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Interview: Talking The Power And Pitfalls Of Facebook With The Catfish Guys

When I got the three main players of Catfish on the phone, I wasn't going to ask the guys if the story was real. It's a question that directors Ariel Schulman and Henry Joost, along with the documentary's "star" Nev Schulman, have been batting away ever since Sundance, when Catfish emerged to stunned rave reviews as well as a nagging sense that the entire story had unfolded in a way that was just too perfect for a documentary. Separately, they were also dealing with selling, and now promoting, a movie packed densely with spoilers; I know I relished the fact that I saw Catfish at Sundance not knowing a thing about it, and regret that, thanks to the realities of marketing a film, few people will have that chance when the movie opens wide September 17.

Here's what you need to know: Ariel, Henry and Nev (who is Ariel's brother) all share an office in New York and constantly film each other along with their actual artistic pursuits (Ariel and Henry are the filmmakers, Nev a photographer). A few years ago Nev struck up a pen pal friendship with an 8-year-old girl in Michigan, Abby, who painted a picture of a photo of Nev's that was published in the paper. Nev's letters with Abby led to Facebook, which led to a budding relationship with Abby's adult sister with Megan, which led to the three guys driving to Michigan to learn more about this fascinating family. The story twists and turns in a lot of directions, and ultimately forces the three guys-- and you, the audience-- to ask a lot of questions about the nature of online relationships and the purpose of sites like Facebook in general. Oh, and the movie is funny, entertaining, and at one point kind of turns into a thriller. Not your typical documentary by any stretch.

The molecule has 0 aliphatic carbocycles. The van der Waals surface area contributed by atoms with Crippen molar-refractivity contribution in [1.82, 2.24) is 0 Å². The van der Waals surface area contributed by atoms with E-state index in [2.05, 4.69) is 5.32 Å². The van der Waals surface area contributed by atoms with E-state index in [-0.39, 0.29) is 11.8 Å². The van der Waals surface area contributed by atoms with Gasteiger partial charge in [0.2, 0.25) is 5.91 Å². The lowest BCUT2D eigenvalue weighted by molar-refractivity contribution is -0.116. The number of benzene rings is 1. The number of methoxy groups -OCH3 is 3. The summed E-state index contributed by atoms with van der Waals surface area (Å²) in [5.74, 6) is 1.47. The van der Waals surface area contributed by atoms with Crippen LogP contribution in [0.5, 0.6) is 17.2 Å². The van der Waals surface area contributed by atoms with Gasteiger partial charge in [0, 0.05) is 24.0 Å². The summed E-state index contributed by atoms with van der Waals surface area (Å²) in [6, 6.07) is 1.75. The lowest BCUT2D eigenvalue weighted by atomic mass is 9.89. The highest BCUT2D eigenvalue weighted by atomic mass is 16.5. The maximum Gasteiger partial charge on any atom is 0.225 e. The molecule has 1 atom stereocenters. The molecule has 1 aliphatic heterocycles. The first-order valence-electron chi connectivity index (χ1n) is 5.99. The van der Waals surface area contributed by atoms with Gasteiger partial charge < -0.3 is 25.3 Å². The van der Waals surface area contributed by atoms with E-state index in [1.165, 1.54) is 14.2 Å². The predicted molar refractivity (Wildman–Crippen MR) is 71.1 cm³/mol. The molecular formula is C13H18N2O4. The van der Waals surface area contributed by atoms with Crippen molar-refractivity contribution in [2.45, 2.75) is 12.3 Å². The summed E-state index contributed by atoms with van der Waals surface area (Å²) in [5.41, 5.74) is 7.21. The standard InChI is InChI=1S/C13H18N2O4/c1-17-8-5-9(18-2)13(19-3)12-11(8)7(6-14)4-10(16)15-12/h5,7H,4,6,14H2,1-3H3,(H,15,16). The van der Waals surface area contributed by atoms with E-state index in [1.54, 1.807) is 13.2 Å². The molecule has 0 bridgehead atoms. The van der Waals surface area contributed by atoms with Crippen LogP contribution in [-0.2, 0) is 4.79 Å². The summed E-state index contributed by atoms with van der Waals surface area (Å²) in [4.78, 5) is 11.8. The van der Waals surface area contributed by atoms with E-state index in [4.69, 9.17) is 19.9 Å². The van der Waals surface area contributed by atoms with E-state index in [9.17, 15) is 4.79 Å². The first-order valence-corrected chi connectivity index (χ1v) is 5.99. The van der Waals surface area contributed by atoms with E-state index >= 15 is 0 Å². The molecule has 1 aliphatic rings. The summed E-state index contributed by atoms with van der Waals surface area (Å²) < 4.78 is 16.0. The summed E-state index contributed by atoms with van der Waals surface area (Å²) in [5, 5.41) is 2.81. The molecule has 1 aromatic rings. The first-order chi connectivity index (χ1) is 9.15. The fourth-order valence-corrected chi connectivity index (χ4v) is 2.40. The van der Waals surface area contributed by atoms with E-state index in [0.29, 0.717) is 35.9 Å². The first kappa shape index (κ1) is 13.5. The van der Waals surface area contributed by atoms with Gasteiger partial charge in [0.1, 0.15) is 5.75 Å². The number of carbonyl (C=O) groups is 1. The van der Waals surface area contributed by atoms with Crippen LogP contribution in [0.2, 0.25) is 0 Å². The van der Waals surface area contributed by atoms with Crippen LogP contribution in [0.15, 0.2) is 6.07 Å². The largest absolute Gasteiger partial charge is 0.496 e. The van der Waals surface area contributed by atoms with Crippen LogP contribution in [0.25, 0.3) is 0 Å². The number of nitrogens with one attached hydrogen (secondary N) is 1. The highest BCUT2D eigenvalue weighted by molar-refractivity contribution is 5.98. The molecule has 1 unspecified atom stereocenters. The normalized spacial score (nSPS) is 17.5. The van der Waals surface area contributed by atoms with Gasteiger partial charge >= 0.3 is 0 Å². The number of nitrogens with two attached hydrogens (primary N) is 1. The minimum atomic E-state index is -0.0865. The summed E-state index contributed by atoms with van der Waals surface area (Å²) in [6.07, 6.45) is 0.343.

So when I talked to Ariel, Nev and Henry, I wanted their thoughts on Universal's marketing campaign for the film, which leans heavily on the thriller aspects of the film, and how their attitude toward Facebook and the Internet has changed since the film came out. Nev also chimed in to insist he's totally comfortable being the unintentional star of a big fall movie, and we also talked about how their movie might fit in alongside David Fincher's The Social Network-- as Henry put it, that movie represents the end of Facebook, while theirs depicts it at the peak of power. Check out everything they had to say below, and catch Catfish-- knowing as little about it as possible-- on September 17.

What's it been like for you guys working with Rogue to prepare to put this movie out there, and figure out how to sell it?

Ariel: What was cool was their initial feeling that the movie had a lot of potential, and that they weren't going to view it like an indie doc. They felt if marketed correctly they could get it out to a big audience, because it hit a wide nerve.

What kind of input did you guys have on figuring out the marketing?

Ariel: They were just like, you guys have got to trust us. This is a tough movie. There's a lot of themes here, and it's impossible to put them all in one trailer. If we say that it's a documentary, we're going to alienate a lot of potential audience members. I guess we've just kind of trusted them, focusing on the thriller aspect. If you think about the movie in three parts there's a buddy comedy, a suspense thriller and a human drama. I guess they figured by focusing on the thriller aspect they'd get more people in the seats. We were worried that might disappoint some people, but so far it hasn't.

Had you thought about it as a thriller before then?

Henry: We felt like the second part of the film, or particularly a few scenes in the second act of the film, are very scary. Arriving at the barn, arriving at the house. Those were really, really scary moments in real life.

Have you talked to people who come away surprised but happy about it?

Henry:: Everybody who sees the film brings their own thing to it. Some walk away and say, you know what, that really is a horror movie. Which I don't necessarily agree with, but some people feel that way. In my opinion it's a lot of different movies in one.

How do you feel about this being your first big work that gets out there and gets seen by everyone, even though it's a very personal story you weren't really expecting to tell. Do you think it reflects what you want to be doing?